If your pipeline requires the support of one or more services, in many cases you'll want to create, connect to, and clean up each service on a per-job basis. For instance, a pipeline may run integration tests that require access to a database and a memory cache. The database and memory cache need to be freshly created for each job in the pipeline.
A container provides a simple and portable way to run a service that your pipeline depends on. A service container enables you to automatically create, network, and manage the lifecycle of your containerized service. Each service container is accessible by only the job that requires it. Service containers work with any kind of job, but they're most commonly used with container jobs.
Service containers must define a
The pipeline will
docker run the provided container without additional arguments.
Azure Pipelines can run Linux or Windows Containers. Use either hosted Ubuntu for Linux containers, or the Hosted Windows Container pool for Windows containers. (The Hosted macOS pool does not support running containers.)
Single container job
A simple example of using container jobs:
resources: containers: - container: my_container image: buildpack-deps:focal - container: nginx image: nginx pool: vmImage: 'ubuntu-20.04' container: my_container services: nginx: nginx steps: - script: | curl nginx displayName: Show that nginx is running
This pipeline fetches the
buildpack-deps containers from Docker Hub
and then starts the containers. The containers are networked together so that they can reach each other
From inside this job container, the
nginx host names resolves to the correct services using Docker networking.
All containers on the network automatically expose all ports to each other.
You can also use service containers without a job container. A simple example:
resources: containers: - container: nginx image: nginx ports: - 8080:80 env: NGINX_PORT: 80 - container: redis image: redis ports: - 6379 pool: vmImage: 'ubuntu-18.04' services: nginx: nginx redis: redis steps: - script: | curl localhost:8080 echo $AGENT_SERVICES_REDIS_PORTS_6379
This pipeline starts the latest
nginx containers. Since the job is not running in a container, there's no automatic name resolution.
This example shows how you can instead reach services by using
In the above example we provide the port explicitly (for example,
An alternative approach is to let a random
port get assigned dynamically at runtime. You can then access these dynamic ports by using variables.
In a Bash script, you can access a variable by using the process environment. These variables take the form:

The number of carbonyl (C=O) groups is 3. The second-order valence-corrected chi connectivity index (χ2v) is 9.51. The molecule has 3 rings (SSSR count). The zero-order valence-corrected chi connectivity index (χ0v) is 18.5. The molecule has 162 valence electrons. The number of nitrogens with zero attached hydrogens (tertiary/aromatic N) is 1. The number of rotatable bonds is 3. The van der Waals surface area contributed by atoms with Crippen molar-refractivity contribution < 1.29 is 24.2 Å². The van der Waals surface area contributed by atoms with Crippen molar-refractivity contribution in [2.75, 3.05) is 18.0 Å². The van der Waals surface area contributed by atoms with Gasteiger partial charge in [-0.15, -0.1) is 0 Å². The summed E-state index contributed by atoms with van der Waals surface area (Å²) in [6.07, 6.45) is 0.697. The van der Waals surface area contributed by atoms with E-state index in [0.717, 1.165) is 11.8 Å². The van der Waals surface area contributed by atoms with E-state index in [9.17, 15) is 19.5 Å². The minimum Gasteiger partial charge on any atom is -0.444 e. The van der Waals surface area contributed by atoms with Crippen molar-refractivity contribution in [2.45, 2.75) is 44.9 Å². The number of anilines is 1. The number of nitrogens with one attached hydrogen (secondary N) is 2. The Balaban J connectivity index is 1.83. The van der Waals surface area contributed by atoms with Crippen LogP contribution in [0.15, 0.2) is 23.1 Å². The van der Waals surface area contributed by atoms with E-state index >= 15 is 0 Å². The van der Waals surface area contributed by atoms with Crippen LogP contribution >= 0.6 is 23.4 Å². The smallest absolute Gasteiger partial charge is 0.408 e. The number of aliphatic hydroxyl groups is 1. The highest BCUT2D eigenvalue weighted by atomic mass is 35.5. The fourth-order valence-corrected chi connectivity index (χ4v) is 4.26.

In the above example,
redis is assigned a random available port on the host.
agent.services.redis.ports.6379 variable contains the port number.
Service containers are also useful for running the same steps against multiple versions of the same service. In the following example, the same steps run against multiple versions of PostgreSQL.
resources: containers: - container: my_container image: ubuntu:18.04 - container: pg12 image: postgres:12 - container: pg11 image: postgres:11 pool: vmImage: 'ubuntu-18.04' strategy: matrix: postgres12: postgresService: pg12 postgres11: postgresService: pg11 container: my_container services: postgres: $[ variables['postgresService'] ] steps: - script: printenv
When specifying a container resource or an inline container, you can specify an array of
ports to expose on the container.
resources: containers: - container: my_service image: my_service:latest ports: - 8080:80 - 5432 services: redis: image: redis ports: - 6379/tcp
ports is not required if your job is running in a container because containers on the same Docker network automatically expose all ports
to each other by default.
If your job is running on the host, then
ports are required to access the service. A port takes the form
<hostPort>:<containerPort> or just
with an optional
/<protocol> at the end, for example
6379/tcp to expose
tcp over port
6379, bound to a random port on the host machine.
For ports bound to a random port on the host machine, the pipeline creates a variable of the form
agent.services.<serviceName>.ports.<port> so that it can be accessed
by the job. For example,
agent.services.redis.ports.6379 resolves to the randomly assigned port on the host machine.
Volumes are useful for sharing data between services, or for persisting data between multiple runs of a job.
You can specify volume mounts as an array of
volumes. Volumes can either be named Docker volumes, anonymous Docker volumes, or bind mounts on the host.
services: my_service: image: myservice:latest volumes: - mydockervolume:/data/dir - /data/dir - /src/dir:/dst/dir
Volumes take the form
<source> can be a named volume or an absolute path on the host machine, and
an absolute path in the container.
If you use our hosted pools, then your volumes will not be persisted between jobs because the host machine is cleaned up after the job is completed.
Service containers share the same container resources as container jobs. This means that you can use the same additional options.
Optionally, if any service container specifies a HEALTHCHECK, the agent waits until the container is healthy before running the job.